Writes not so tedious a Stile as this.
    Him that thou magnifi'st with all these Titles,
    2310Stinking and fly-blowne lyes heere at our feete.
    Lucy. Is Talbot slaine, the Frenchmens only Scourge,
    Your Kingdomes terror, and blacke Nemesis?
    Oh were mine eye-balles into Bullets turn'd,
    That I in rage might shoot them at your faces.
    2315Oh, that I could but call these dead to life,
    It were enough to fright the Realme of France.
    Were but his Picture left amongst you here,

    It would amaze the prowdest of you all.
    Giue me their Bodyes, that I may beare them hence,
    2320And giue them Buriall, as beseemes their worth.
    Pucel. I thinke this vpstart is old Talbots Ghost,
    He speakes with such a proud commanding spirit:
    For Gods sake let him haue him, to keepe them here,
    They would but stinke, and putrifie the ayre.
    2325 Char. Go take their bodies hence.
    Lucy. Ile beare them hence: but from their ashes shal
    be reard
    A Phoenix that shall make all France affear'd.
    Char. So we be rid of them, do with him what yu wilt.
    2330And now to Paris in this conquering vaine,
    All will be ours, now bloody Talbots slaine. Exit.

    Scena secunda.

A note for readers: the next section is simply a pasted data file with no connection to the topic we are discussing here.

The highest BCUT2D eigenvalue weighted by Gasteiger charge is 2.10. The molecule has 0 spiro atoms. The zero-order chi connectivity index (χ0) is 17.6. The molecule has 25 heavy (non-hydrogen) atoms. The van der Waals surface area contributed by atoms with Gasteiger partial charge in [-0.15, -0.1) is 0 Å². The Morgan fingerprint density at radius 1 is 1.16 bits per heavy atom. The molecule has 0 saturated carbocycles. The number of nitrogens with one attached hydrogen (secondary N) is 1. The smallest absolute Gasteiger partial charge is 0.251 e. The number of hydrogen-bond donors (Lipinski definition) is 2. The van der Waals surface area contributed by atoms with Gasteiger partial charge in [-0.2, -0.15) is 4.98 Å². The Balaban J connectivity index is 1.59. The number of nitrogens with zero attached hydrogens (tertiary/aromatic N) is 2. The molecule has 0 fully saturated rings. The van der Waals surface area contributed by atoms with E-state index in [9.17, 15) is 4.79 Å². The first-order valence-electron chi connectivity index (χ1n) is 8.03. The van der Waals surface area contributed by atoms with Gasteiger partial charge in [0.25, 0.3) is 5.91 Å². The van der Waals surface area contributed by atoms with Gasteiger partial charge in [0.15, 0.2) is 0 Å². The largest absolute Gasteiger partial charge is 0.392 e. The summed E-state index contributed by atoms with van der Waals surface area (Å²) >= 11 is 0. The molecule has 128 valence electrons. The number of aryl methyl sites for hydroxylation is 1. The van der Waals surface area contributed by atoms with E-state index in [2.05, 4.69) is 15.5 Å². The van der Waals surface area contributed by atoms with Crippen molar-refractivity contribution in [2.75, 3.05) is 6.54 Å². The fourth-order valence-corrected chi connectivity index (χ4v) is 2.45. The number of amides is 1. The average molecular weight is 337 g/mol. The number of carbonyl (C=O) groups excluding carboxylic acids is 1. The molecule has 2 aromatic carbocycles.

Enter King, Glocester, and Exeter.

    2335 King. Haue you perus'd the Letters from the Pope,
    The Emperor, and the Earle of Arminack?
    Glo. I haue my Lord, and their intent is this,
    They humbly sue vnto your Excellence,
    To haue a godly peace concluded of,
    2340Betweene the Realmes of England, and of France.
    King. How doth your Grace affect their motion?
    Glo. Well (my good Lord) and as the only meanes
    To stop effusion of our Christian blood,
    And stablish quietnesse on euery side.
    2345 King. I marry Vnckle, for I alwayes thought
    It was both impious and vnnaturall,
    That such immanity and bloody strife
    Should reigne among Professors of one Faith.
    Glo. Beside my Lord, the sooner to effect,
    2350And surer binde this knot of amitie,
    The Earle of Arminacke neere knit to Charles,
    A man of great Authoritie in France,
    Proffers his onely daughter to your Grace,
    In marriage, with a large and sumptuous Dowrie.
    2355 King. Marriage Vnckle? Alas my yeares are yong:
    And fitter is my studie, and my Bookes,
    Than wanton dalliance with a Paramour.
    Yet call th'Embassadors, and as you please,
    So let them haue their answeres euery one:
    2360I shall be well content with any choyce
    Tends to Gods glory, and my Countries weale.

    Enter Winchester, and three Ambassadors.

    Exet. What, is my Lord of Winchester install'd,
    And call'd vnto a Cardinalls degree?
    2365Then I perceiue, that will be verified
    Henry the Fift did sometime prophesie.
    If once he come to be a Cardinall,
    Hee'l make his cap coequall with the Crowne.
    King. My Lords Ambassadors, your seuerall suites
    2370Haue bin consider'd and debated on,
    Your purpose is both good and reasonable:
    And therefore are we certainly resolu'd,
    To draw conditions of a friendly peace,